Use unwanted items because the ink will likely stain them.
Blue beads are glued to a stamp mount are on a brown surface.
Be experimental! I tried these buttons but found out they weren’t porous enough for printing.
A teal and orange block print design is beside the linoleum block, on a white sheet of paper.
Have fun! Explore a number of combinations with your designs.
  • This process will include experimentation. Not all materials are porous or absorb enough ink for the printing process. On the flip side, some materials are far too porous which can cause blobby prints.
  • Test on scrap paper before first. Take your time to try out your found object on a piece of scrap paper before you try to create the real thing. Some of the items pictured here did not work well for me. The flat plastic beads in this photo were not porous enough to make a complete print. 
  • Use unwanted items. Make sure you are using items that you are not attached to. The ink will most likely stain your items.  
  • Foam is your friend. Anything foam is pretty much perfect for this printing technique. 
  • Have fun! Play the scientist and experiment. You may exceed your expectations. Please share your creations with me on Instagram. I always love to see what students create. Happy printing!  

Frequently Asked Questions

How do I create a block print using a linoleum block or sheet?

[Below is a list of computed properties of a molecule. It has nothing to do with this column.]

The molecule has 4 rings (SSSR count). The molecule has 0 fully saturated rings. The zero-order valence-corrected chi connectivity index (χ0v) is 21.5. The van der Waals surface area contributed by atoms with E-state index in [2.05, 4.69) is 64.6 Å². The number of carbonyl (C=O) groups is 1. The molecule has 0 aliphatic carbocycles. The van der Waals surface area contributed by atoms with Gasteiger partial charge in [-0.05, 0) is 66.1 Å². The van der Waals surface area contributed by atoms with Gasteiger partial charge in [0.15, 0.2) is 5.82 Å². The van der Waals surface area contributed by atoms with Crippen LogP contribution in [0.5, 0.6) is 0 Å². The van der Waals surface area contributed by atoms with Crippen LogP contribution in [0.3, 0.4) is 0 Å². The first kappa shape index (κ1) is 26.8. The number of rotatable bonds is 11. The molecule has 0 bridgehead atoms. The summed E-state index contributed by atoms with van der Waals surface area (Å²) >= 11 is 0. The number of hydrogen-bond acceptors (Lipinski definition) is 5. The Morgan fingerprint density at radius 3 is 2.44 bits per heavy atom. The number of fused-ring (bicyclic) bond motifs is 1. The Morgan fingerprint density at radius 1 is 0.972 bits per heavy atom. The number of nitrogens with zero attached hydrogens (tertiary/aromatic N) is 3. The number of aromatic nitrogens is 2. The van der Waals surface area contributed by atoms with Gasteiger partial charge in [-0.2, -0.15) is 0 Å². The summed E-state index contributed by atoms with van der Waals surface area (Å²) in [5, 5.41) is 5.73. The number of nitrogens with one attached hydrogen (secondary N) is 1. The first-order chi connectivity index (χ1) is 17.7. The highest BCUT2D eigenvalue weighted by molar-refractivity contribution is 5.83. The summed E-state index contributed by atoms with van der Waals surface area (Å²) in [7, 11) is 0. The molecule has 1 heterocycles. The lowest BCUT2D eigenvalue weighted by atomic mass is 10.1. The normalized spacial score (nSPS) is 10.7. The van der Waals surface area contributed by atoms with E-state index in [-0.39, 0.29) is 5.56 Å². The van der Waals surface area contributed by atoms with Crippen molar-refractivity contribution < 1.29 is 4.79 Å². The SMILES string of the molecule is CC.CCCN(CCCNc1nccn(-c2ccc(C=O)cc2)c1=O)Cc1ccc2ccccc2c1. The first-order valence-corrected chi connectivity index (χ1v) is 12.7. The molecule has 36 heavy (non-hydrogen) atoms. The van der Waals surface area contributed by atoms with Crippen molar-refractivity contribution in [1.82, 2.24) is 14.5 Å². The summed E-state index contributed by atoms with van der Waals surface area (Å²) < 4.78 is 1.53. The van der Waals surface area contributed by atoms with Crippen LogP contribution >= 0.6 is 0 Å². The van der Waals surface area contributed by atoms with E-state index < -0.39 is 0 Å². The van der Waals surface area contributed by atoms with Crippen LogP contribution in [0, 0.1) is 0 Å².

Start by drawing your design with a pencil on a piece of paper. Once you’re satisfied with your draft, redraw the design on your linoleum block or sheet. Next, carve out your design using your linoleum or wooden cutter. If you’re using a linoleum sheet, grab a pair of scissors and cut out the section of your sheet that has your design. Then, apply ink to your design. Press a test print on scrap paper. If you’re satisfied, press your block to create your design pattern on paper or fabric.
What can I make with my block-printed design?
You can create several things with your design such as wall art, wallpaper, a tote bag and home decor. Just upload your design to Spoonflower, and order the fabric or wallpaper you need to complete these tutorials.
What surfaces can I press my block prints on?
Block printing is best practiced on fabric—like cotton or linen—or on paper.  
How can I seamlessly repeat my design?
Scan or take an overhead photo of your design and upload it to your computer. You can upload it to Spoonflower and explore layout options. If you have Adobe® Illustrator® or Photoshop® software, you can also edit your design there.

Need Project Inspo?

Now that you’ve made your unique design, let’s put it to work! Check out some of these DIY projects and create something awesome. Remember to upload your design to Spoonflower first to purchase your design in your intended fabric or wallpaper.
See the Projects